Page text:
India’s problems make it stumble
Last fortnight has not been good for India. True, the prime minister exulted over the role India could play in the G-20, but there are smoke signals all around warning of dangerous times ahead. Problems abound.
Inflation continues to be high. Unemployment has risen. This is even as India has the highest unemployment rates among its neighbours. That is indeed worrying. And GDP growth has stalled (https://www.livemint.com/news/india/india-q3-gdp-live-news-updates-india-q3-gdp-11677513172185.html). India’s trade balance is worsened, and exports appear to be under immense pressure.
Call for a public enquiry
In fact, one of the things India ought to do is to get the G20 to ask for an open investigation into the blowing up of the Nordstream pipelines. The first 15 minutes of the videotaped submissions to the United Nations explain quite clearly why this should have been done. Prof. Jeffrey Sachs and Ray McGovern address the UN Security Council on the urgent need for Nordstream investigations (https://www.youtube.com/watch?v=R_EX-VwKjng).
Some of these facts were later reiterated by Russia’s foreign minister Sergey Lavrov at the Raisina dialogues in Delhi on 2 March 2023 (https://youtu.be/HfArU0yCO5M).
After all, unless such acts of international terrorism are brought under check, unilateral moves could soon spill over into a rogue nation ripping apart undersea telecommunication cables, blowing up tankers, or exploding satellites in space. Unilateralism in financial flows (the seizure of funds in respect of Afghanistan, Russia and Iran) has only made financial discussions and contracts to move to Dubai, rather to New York or London. Nobody trusts these financial centres anymore. Increasingly, more countries are now willing to enter transactions in non-dollar currencies.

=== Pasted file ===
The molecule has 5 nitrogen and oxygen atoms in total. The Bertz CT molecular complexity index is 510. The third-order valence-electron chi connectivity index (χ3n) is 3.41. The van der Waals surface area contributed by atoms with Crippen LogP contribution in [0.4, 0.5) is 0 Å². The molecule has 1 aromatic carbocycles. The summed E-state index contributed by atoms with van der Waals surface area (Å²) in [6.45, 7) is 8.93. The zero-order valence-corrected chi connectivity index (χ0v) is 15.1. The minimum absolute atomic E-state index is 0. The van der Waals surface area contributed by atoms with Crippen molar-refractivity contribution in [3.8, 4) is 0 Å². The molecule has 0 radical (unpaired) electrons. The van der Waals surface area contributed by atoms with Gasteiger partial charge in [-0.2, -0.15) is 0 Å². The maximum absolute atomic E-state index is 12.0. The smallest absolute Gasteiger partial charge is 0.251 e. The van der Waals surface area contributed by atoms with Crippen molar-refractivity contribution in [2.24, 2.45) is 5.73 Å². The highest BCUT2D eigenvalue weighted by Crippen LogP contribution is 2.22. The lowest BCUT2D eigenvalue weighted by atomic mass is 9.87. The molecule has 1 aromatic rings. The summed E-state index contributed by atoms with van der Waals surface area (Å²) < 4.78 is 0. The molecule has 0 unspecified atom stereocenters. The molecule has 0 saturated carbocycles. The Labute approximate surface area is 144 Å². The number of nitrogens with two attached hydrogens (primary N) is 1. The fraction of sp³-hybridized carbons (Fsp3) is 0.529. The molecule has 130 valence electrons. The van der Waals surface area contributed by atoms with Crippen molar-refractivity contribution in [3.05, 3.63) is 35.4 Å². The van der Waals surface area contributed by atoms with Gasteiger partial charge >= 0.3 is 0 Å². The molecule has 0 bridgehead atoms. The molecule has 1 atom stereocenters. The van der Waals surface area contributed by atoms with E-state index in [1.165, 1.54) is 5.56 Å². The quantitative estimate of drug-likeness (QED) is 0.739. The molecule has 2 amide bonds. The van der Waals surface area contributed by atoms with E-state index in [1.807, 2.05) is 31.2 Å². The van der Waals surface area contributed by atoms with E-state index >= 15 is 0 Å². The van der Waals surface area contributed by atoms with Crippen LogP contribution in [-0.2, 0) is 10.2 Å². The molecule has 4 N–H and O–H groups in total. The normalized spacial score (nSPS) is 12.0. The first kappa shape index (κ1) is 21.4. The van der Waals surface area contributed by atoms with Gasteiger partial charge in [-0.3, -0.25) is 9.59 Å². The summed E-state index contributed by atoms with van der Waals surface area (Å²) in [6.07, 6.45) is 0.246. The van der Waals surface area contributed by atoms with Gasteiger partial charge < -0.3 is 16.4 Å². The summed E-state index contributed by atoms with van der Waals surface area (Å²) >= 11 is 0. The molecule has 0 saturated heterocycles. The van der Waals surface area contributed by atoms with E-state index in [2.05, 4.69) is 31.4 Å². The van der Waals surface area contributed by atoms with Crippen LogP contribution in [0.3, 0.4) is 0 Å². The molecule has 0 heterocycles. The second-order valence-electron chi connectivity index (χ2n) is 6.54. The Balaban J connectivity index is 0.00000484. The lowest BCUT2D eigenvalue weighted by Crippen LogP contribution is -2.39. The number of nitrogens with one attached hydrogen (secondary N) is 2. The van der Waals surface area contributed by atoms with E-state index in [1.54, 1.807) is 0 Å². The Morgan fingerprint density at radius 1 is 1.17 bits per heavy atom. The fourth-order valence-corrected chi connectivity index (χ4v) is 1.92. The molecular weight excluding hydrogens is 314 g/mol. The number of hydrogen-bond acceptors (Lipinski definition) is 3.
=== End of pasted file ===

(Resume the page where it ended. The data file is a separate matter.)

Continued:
Eventually, any kind of unilateralism which affects free flow of trade is bad for the entire world. It pushes up the cost of goods and services. It affects weaker countries more savagely than wealthier and more powerful nations. And it makes the world a more dangerous place to live and move around in. The cost of the Ukraine war has adversely affected the entire world, but more specifically India’s economy too (https://www.business-standard.com/article/economy-policy/how-russia-ukraine-conflict-has-impacted-global-and-indian-economy-123022301349_1.html).